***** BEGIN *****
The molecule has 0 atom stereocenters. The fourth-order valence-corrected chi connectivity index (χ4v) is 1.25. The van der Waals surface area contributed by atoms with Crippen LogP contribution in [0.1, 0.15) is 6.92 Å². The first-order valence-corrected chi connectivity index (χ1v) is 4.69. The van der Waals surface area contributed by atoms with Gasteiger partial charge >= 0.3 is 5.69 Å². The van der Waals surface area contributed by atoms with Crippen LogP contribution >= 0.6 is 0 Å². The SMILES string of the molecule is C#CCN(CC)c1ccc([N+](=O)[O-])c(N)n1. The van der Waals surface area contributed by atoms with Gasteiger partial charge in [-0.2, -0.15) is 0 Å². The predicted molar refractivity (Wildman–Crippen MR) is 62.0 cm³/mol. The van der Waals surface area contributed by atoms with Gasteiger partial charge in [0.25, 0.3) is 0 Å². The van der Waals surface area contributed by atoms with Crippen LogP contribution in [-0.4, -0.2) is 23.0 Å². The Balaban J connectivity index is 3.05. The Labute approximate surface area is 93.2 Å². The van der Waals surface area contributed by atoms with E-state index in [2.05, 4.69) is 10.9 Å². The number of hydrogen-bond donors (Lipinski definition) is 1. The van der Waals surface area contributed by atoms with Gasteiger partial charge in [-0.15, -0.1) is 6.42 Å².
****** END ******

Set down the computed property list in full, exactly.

The molecule has 0 atom stereocenters. The fourth-order valence-corrected chi connectivity index (χ4v) is 1.25. The van der Waals surface area contributed by atoms with Crippen LogP contribution in [0.1, 0.15) is 6.92 Å². The first-order valence-corrected chi connectivity index (χ1v) is 4.69. The van der Waals surface area contributed by atoms with Gasteiger partial charge >= 0.3 is 5.69 Å². The van der Waals surface area contributed by atoms with Crippen LogP contribution >= 0.6 is 0 Å². The SMILES string of the molecule is C#CCN(CC)c1ccc([N+](=O)[O-])c(N)n1. The van der Waals surface area contributed by atoms with Gasteiger partial charge in [-0.2, -0.15) is 0 Å². The predicted molar refractivity (Wildman–Crippen MR) is 62.0 cm³/mol. The van der Waals surface area contributed by atoms with Gasteiger partial charge in [0.25, 0.3) is 0 Å². The van der Waals surface area contributed by atoms with Crippen LogP contribution in [-0.4, -0.2) is 23.0 Å². The Balaban J connectivity index is 3.05. The Labute approximate surface area is 93.2 Å². The van der Waals surface area contributed by atoms with E-state index in [2.05, 4.69) is 10.9 Å². The number of hydrogen-bond donors (Lipinski definition) is 1. The van der Waals surface area contributed by atoms with Gasteiger partial charge in [-0.15, -0.1) is 6.42 Å².